Team Ineka

The Future

The Future

By Al Magaw

The dogs and other animals that ran for the hills before the  tsunami in the south seas present an interesting situation – for 100’s of years there have been reports of strange behavior from dogs, and other animals, before earth quakes – the earth quake and subsequent under water land slide that caused the tsunami were far from where the giant wave hit – certainly far enough that the earth quake itself would have caused little damage to any habituated land, yet somehow the animals seemed to know that the tsunami was coming. The dogs didn’t bark and show their usual behavior that seems to be normal before an earth quake, and the cats didn’t just hide. They all ran for the hills.

I’ve had a few incidents in my own yard that still cause me to wonder.

“Argus” was a rock solid leader. He had the toughest head of any dog I’ve ever had the opportunity to deal with. Only once in his racing career did he ever refuse to lead a team out of the dog yard or race start chute. One morning I was running a team with 3 promising yearlings mixed in with some experienced dogs. I put Argus up in lead to hold the line out while I hooked up the rest of the dogs. This one morning, Argus refused to hold the line out. I would pull him back up and tell him to stay and he would just turn and try to run back to the kennel. Finally, I put Argus in wheel, and put “Pepsi”, the most promising yearling and another yearling in lead with the third promising yearling at single point. We left the start chute with no other problems. Pepsi and the other yearling set a good fast pace as we wound through the twisty section that comprises the first section of my training trail. As we turned onto the dike that borders the river, a pickup truck came speeding out of nowhere and ran over the front of the team, killing the 3 yearlings at the front of the team. The pickup was being driven by a teenager that had stolen it from his stepfather and gone for a joy ride. To be able to get the remaining team back home, I had to put Argus in lead. Argus showed no hesitation at that point to line the team out. He never ever refused again to leave the start chute. Did Argus have a premonition of the deadly accident?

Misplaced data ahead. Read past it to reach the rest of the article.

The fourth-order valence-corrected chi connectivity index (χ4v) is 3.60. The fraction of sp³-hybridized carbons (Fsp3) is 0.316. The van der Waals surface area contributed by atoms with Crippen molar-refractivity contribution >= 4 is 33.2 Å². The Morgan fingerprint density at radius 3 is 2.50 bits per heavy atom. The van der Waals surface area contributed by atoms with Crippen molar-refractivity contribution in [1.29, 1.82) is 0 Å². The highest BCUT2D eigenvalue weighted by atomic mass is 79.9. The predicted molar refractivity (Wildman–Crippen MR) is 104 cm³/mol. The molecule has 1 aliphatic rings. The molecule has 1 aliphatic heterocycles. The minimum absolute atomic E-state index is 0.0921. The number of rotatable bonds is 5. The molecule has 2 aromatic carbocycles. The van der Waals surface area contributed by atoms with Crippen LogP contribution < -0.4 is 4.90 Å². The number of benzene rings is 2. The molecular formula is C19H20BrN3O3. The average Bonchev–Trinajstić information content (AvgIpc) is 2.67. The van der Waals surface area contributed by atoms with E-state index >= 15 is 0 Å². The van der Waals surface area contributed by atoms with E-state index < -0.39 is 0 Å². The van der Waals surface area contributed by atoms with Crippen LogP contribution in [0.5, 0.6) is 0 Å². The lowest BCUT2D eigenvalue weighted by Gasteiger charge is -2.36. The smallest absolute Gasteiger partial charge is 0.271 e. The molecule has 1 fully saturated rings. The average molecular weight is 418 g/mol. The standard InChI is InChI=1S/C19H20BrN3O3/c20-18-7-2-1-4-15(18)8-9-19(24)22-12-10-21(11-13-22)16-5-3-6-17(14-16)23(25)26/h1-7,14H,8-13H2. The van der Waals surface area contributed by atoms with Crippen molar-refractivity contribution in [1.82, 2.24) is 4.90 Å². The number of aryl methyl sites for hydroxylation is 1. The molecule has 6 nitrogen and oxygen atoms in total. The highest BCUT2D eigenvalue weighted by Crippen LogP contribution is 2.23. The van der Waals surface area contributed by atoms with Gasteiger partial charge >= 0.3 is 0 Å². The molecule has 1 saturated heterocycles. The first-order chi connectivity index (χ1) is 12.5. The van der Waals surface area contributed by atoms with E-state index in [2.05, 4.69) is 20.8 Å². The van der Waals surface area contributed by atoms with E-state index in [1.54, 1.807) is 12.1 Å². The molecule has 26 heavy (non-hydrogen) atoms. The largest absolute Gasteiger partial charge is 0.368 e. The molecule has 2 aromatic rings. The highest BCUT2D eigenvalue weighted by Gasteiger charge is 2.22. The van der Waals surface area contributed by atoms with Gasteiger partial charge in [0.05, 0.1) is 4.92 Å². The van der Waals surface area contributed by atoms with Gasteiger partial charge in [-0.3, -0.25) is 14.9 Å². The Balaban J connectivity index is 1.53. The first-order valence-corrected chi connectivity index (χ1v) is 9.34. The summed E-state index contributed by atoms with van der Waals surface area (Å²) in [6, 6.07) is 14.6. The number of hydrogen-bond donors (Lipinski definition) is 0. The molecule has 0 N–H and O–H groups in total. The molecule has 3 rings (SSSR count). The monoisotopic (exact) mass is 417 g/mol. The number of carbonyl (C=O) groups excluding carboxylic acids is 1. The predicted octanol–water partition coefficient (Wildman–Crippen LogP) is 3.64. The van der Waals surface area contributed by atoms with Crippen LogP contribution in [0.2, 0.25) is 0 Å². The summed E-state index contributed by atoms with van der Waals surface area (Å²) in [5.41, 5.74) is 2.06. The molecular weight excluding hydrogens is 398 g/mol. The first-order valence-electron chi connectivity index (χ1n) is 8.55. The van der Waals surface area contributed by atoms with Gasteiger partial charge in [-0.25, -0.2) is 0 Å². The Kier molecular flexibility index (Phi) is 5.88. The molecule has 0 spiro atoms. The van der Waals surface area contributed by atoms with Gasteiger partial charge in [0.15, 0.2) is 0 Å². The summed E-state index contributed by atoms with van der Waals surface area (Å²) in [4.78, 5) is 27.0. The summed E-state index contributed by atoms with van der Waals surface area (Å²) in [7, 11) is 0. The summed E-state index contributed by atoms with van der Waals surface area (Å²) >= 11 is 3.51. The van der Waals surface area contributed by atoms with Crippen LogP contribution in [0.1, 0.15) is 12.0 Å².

My little border collie “Quick” never follows the teams out of the start chute, but will scold a dog that has screwed up out on the trail when we get back from a run. Not only does she seem to know what happened out on the trail, she’ll sometimes  scold a dog before the run starts. That dog will screw up somewhere during the run. Are the dogs telling each other what they are planning to do in the future or is Quick having a premonition?

There are many stories of dogs getting excited about their owner coming home minutes or even hours before their owner arrives. It’s common enough that scientific tests have been done to see if the response is a reliable one. Unfortunately, the results were inconclusive.

Do dogs, and perhaps other animals, have an advanced sense of premonition? Like so many of their enhanced instincts, do they have a reliable means of seeing what the immediate future holds? Some humans have premonitions at times and some have them more often. They are often considered to be crazy, but crazy or not, some have reliable premonitions. Is this another area where humans have let an animal instinct wither from lack of use – it makes a person wonder.